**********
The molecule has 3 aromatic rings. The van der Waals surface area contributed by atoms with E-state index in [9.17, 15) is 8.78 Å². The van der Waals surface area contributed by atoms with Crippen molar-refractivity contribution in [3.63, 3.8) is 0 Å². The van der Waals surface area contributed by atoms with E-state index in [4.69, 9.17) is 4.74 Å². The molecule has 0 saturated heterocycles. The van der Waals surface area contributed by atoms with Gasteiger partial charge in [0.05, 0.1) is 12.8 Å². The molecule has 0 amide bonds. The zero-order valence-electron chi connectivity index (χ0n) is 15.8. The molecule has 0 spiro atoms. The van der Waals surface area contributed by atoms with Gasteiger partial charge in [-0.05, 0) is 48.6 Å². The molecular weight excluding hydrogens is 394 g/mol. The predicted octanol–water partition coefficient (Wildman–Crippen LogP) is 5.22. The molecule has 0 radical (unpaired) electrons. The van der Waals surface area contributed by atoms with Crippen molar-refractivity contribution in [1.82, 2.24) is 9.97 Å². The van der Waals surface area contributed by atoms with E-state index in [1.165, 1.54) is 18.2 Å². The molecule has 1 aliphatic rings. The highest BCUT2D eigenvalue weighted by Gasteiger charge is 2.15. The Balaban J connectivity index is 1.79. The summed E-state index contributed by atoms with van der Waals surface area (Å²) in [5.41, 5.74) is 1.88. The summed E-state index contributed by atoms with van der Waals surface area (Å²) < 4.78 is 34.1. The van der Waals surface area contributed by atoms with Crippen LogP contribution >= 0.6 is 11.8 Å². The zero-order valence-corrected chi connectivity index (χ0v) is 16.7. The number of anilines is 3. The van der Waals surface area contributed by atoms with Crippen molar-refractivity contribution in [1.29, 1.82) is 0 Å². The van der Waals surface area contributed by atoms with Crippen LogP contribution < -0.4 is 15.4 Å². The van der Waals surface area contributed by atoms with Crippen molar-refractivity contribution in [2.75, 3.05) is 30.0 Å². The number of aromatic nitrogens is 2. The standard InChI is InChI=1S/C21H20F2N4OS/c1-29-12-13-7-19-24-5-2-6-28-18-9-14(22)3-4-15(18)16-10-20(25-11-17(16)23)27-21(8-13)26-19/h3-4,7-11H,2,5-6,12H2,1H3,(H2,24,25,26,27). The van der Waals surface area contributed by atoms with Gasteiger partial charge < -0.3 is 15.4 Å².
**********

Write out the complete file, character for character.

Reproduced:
The molecule has 3 aromatic rings. The van der Waals surface area contributed by atoms with E-state index in [9.17, 15) is 8.78 Å². The van der Waals surface area contributed by atoms with Crippen molar-refractivity contribution in [3.63, 3.8) is 0 Å². The van der Waals surface area contributed by atoms with E-state index in [4.69, 9.17) is 4.74 Å². The molecule has 0 saturated heterocycles. The van der Waals surface area contributed by atoms with Gasteiger partial charge in [0.05, 0.1) is 12.8 Å². The molecule has 0 amide bonds. The zero-order valence-electron chi connectivity index (χ0n) is 15.8. The molecule has 0 spiro atoms. The van der Waals surface area contributed by atoms with Gasteiger partial charge in [-0.05, 0) is 48.6 Å². The molecular weight excluding hydrogens is 394 g/mol. The predicted octanol–water partition coefficient (Wildman–Crippen LogP) is 5.22. The molecule has 0 radical (unpaired) electrons. The van der Waals surface area contributed by atoms with Crippen molar-refractivity contribution in [1.82, 2.24) is 9.97 Å². The van der Waals surface area contributed by atoms with E-state index in [1.165, 1.54) is 18.2 Å². The molecule has 1 aliphatic rings. The highest BCUT2D eigenvalue weighted by Gasteiger charge is 2.15. The Balaban J connectivity index is 1.79. The summed E-state index contributed by atoms with van der Waals surface area (Å²) in [5.41, 5.74) is 1.88. The summed E-state index contributed by atoms with van der Waals surface area (Å²) < 4.78 is 34.1. The van der Waals surface area contributed by atoms with Crippen LogP contribution >= 0.6 is 11.8 Å². The zero-order valence-corrected chi connectivity index (χ0v) is 16.7. The number of anilines is 3. The van der Waals surface area contributed by atoms with Crippen molar-refractivity contribution in [1.29, 1.82) is 0 Å². The van der Waals surface area contributed by atoms with Crippen LogP contribution < -0.4 is 15.4 Å². The van der Waals surface area contributed by atoms with Crippen molar-refractivity contribution in [2.75, 3.05) is 30.0 Å². The number of aromatic nitrogens is 2. The standard InChI is InChI=1S/C21H20F2N4OS/c1-29-12-13-7-19-24-5-2-6-28-18-9-14(22)3-4-15(18)16-10-20(25-11-17(16)23)27-21(8-13)26-19/h3-4,7-11H,2,5-6,12H2,1H3,(H2,24,25,26,27). The van der Waals surface area contributed by atoms with Gasteiger partial charge < -0.3 is 15.4 Å².